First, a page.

The amount of ink spilled over "tort reform" is truly stunning. It's really one of those sheeple instances -- people with a vested interest in maintaining the status quo are promoting an ancillary issue to distract from more intractable problems.

[and before anyone says "but you're a lawyer" -- my practice has nothing to do with med mal or anything remotely related to it]
RE: RE: This thread has a lot of great posts  
EricJ : 3/20/2017 11:30 am : link
In comment 13399717 Deej said:
Quote:

"Tort reform" doesnt lower costs by 2-3%. It shifts costs to injured patients. Every industry could "lower costs" if they werent made to compensate the victims of their own negligence.


I don't think anyone would suggest that victims should not be compensated for their costs especially costs related to those victims getting treated the injuries sustained during the mal-practice plus SOME pain and suffering. The latter is the problem. Millions being paid out in some instances for subjective reasons.

There is a scumbag at my gym...  
EricJ : 3/20/2017 11:32 am : link
an older guy. He is really smart. Ask him a question on any topic and he can give you the answer. Could probably clean up on Jeopardy. However, he chooses to spend his life trying to scam people. He has an attorney on speed dial with multiple law suits going on at the same time. Mostly mal-practice (that are hard to disprove) as well as injury law suits. The shit just has to stop or be controlled.
RE: This thread has a lot of great posts  
Deej : 3/20/2017 11:34 am : link
In comment 13399567 njm said:
Quote:

* Drug costs. Am I wrong, or is most of the world free riding off on the American patients? Most countries mandate lower drug prices. However, without the US paying full freight (and more?) for the R&D necessary to develop these drugs, how many never would have reached market? This seems to me to have been going on for decades, and I'm not sure how to solve it.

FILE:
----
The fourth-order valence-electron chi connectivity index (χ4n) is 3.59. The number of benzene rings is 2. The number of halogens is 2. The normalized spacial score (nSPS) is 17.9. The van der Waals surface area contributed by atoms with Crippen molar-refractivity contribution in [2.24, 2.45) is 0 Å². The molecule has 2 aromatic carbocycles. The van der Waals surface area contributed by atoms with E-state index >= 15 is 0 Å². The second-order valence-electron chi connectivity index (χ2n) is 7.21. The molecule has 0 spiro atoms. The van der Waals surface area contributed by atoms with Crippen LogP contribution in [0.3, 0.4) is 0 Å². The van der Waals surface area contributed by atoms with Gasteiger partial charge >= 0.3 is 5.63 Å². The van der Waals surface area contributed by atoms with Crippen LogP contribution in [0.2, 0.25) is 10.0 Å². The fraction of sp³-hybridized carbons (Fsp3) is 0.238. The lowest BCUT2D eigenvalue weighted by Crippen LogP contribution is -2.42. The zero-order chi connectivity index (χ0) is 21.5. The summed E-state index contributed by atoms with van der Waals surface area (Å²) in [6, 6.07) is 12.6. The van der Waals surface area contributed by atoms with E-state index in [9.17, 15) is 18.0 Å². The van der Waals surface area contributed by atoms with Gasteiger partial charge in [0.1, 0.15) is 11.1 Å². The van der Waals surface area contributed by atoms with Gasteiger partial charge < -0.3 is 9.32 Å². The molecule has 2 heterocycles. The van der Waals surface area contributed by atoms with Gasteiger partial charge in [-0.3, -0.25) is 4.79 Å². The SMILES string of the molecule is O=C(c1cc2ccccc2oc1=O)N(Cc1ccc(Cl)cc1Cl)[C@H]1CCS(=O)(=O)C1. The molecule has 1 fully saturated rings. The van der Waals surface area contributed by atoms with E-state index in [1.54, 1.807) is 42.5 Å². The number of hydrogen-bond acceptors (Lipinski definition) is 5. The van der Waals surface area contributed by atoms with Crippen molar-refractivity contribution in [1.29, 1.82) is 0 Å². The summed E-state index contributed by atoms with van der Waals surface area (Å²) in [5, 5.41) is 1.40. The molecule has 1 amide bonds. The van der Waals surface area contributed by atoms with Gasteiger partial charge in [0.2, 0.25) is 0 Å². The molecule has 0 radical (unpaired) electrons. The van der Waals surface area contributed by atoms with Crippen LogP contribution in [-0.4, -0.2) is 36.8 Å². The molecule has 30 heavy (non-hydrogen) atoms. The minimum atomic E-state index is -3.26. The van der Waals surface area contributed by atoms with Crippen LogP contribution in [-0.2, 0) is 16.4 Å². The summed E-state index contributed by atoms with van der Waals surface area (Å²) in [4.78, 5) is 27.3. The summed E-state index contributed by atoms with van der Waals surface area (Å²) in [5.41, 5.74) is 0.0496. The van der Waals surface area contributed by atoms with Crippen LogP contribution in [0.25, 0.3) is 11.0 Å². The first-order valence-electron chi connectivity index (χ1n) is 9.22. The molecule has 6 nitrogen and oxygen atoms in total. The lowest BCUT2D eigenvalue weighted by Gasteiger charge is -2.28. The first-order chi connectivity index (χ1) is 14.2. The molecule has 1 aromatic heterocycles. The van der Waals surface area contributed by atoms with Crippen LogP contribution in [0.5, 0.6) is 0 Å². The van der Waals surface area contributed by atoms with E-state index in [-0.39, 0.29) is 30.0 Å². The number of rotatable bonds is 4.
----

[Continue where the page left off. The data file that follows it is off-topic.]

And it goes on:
There is probably something to this. However, a few things undermine this. Most importantly, drug companies have a staggeringly high profit margin compared to other industries. Now some of that is totally deserved due to risk. But it's tough to say that US patients are subsidizing ex-US patients when what is more likely is that US patients are just providing outsized returns to drugcos.

And second, there is a lot of R&D at pharmaceutical companies that is of questionable social value. E.g. developing the 4th pill in a class, where it shows no improvement over existing drugs. Or worse, turning a 12 hour pill into a 24 hour pill and getting a whole new patent. Or isolating the left/right isomer of an existing drug and getting a patent just on that isomer.
RE: RE: This thread has a lot of great posts  
njm : 3/20/2017 11:34 am : link
In comment 13399717 Deej said:
Quote:
In comment 13399567 njm said:


Quote:



* While tort reform might only lower costs by 2-3%, while the hell not lower costs by 2-3%?





"Tort reform" doesnt lower costs by 2-3%. It shifts costs to injured patients. Every industry could "lower costs" if they werent made to compensate the victims of their own negligence.

And in any event, I believe the studies have shown that "tort reform" doesnt save a penny. Insurance premiums have a very low correlation to damages caps and even state-wide litigation rates. Several studies have shown that so-called defensive medicine testing rates do not go down after "tort reform" is enacted (e.g. NE Journal of Medicine study re ERs.).

The amount of ink spilled over "tort reform" is truly stunning. It's really one of those sheeple instances -- people with a vested interest in maintaining the status quo are promoting an ancillary issue to distract from more intractable problems.